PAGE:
THE GIRLS' GUIDE TO HUNTING AND FISHING; By Melissa Bank; (Viking: 274 pp., $23.95)
The Age of Innocence is over. Gone are the literal and metaphorical corsets for teenage girls, the guidelines for life, love and whatever else they could elbow their way into. These days, we muddle along, raising ourselves (with the help of Mother's negative example), trying to take our cues, wanting what we're supposed to want, wearing what we're supposed to wear. Rarely falling in love with the right people.
Melissa Bank would gag at this earnestness. She gives the muddling through a great deal of style and humor. She makes it seem not so terrible for a girl to make her way to womanhood without guides. Muddling can land a girl in some painful, if instructive, detours, from which she must rouse herself, as this collection shows. In the screamingly funny title story, Jane gives in to a friend's advice and buys a book to guide her, a book with the disgusting title of "How to Meet and Marry Mr. Right." Here are some of the principles she finds in this silly book: play hard to get, don't be funny (it indicates the depth of your neediness), wear your hair long, etc. When Robert, somewhere around the fourth date, tells Jane that she reminds him of someone from high school, the buzzer finally goes off. She should trust her instincts. Bank writes like John Cheever, but funnier. Give her a few decades to come around to the sorrow of love. In the meantime, prey on her equanimity and vigor.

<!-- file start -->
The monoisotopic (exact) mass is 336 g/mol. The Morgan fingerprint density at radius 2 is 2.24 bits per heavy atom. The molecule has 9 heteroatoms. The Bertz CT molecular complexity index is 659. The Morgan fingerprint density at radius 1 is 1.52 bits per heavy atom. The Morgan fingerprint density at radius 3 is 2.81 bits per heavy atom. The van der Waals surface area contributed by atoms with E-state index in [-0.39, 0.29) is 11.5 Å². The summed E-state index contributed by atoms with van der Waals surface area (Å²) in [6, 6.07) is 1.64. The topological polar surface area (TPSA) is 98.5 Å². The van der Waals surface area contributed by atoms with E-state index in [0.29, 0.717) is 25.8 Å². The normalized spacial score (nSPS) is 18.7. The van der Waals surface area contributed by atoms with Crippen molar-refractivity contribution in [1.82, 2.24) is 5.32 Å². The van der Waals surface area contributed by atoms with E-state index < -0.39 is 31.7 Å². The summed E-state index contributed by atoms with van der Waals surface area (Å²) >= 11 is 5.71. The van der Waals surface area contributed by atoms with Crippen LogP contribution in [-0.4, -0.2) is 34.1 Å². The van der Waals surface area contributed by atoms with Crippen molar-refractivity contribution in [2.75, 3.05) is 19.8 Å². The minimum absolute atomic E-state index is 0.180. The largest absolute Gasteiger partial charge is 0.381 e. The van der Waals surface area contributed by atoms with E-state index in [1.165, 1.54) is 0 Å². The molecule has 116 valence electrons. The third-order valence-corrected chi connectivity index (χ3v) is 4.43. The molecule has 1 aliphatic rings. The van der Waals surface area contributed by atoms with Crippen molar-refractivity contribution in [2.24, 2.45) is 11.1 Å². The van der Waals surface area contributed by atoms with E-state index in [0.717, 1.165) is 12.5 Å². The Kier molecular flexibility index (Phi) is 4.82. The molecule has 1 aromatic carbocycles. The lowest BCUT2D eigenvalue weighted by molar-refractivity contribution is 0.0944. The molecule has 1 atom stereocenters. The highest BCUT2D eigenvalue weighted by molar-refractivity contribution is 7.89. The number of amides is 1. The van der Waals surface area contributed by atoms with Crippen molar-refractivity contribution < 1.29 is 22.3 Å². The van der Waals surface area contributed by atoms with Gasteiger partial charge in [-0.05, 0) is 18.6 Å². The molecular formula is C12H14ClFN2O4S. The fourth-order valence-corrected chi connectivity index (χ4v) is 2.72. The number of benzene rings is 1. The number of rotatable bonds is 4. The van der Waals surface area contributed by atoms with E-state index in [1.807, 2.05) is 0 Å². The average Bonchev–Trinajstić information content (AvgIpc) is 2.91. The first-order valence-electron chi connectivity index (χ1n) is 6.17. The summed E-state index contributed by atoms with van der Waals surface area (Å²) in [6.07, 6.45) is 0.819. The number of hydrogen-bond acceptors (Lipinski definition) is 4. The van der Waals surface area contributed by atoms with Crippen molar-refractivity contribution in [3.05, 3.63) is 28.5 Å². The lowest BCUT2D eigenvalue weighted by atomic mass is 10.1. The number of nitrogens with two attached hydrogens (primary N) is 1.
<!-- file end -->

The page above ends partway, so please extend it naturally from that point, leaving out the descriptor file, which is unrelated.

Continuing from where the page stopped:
FOREVER ENGLAND; By Beryl Bainbridge; (Carroll & Graf: 176 pp., $22)
"Forever England" is an only slightly ironic title for a book that describes the cellular and geographic fissures in British society. After reading about the three families interviewed in this nonfiction account of the differences between life in the north and south of England (originally for a BBC series that Bainbridge did a few years ago with the same title), this reader was astonished that the country holds together at all.
Bainbridge writes that her departure from her native Liverpool to work in the South "was an act of betrayal as well as folly. In the South they rode to hounds and went to Ascot; in the North we kept pigeons and raced greyhounds. When we had our tea, people in London sat down to their dinner dressed up as if they were off out to a Masonic hot-pot supper."
Bainbridge is a vivid character in her own interviews. And as a novelist, she has good reason to ponder the effects of culture on the imagination. We aren't born with imaginations, she argues. "It must surely grow with us, built from lost conversations and forgotten events, dependent on impressions and sensations which fall through the mind like shooting stars."